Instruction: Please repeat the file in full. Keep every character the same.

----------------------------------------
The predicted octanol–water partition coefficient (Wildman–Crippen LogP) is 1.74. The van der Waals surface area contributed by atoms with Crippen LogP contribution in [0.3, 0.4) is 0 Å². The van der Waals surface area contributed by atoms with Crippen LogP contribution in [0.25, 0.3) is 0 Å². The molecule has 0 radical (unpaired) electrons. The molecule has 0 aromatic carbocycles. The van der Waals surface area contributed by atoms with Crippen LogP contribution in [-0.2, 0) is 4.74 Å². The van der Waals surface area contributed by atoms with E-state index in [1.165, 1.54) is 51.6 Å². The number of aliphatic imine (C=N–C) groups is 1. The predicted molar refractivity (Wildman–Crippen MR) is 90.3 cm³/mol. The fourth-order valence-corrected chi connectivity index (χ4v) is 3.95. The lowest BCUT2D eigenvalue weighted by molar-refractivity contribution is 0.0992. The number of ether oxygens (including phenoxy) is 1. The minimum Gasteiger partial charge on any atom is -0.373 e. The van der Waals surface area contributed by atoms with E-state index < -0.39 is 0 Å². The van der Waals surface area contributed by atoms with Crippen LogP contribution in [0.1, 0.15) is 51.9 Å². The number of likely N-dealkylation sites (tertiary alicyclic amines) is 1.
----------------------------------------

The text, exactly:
The predicted octanol–water partition coefficient (Wildman–Crippen LogP) is 1.74. The van der Waals surface area contributed by atoms with Crippen LogP contribution in [0.3, 0.4) is 0 Å². The van der Waals surface area contributed by atoms with Crippen LogP contribution in [0.25, 0.3) is 0 Å². The molecule has 0 radical (unpaired) electrons. The molecule has 0 aromatic carbocycles. The van der Waals surface area contributed by atoms with Crippen LogP contribution in [-0.2, 0) is 4.74 Å². The van der Waals surface area contributed by atoms with E-state index in [1.165, 1.54) is 51.6 Å². The number of aliphatic imine (C=N–C) groups is 1. The predicted molar refractivity (Wildman–Crippen MR) is 90.3 cm³/mol. The fourth-order valence-corrected chi connectivity index (χ4v) is 3.95. The lowest BCUT2D eigenvalue weighted by molar-refractivity contribution is 0.0992. The number of ether oxygens (including phenoxy) is 1. The minimum Gasteiger partial charge on any atom is -0.373 e. The van der Waals surface area contributed by atoms with E-state index < -0.39 is 0 Å². The van der Waals surface area contributed by atoms with Crippen LogP contribution in [0.1, 0.15) is 51.9 Å². The number of likely N-dealkylation sites (tertiary alicyclic amines) is 1.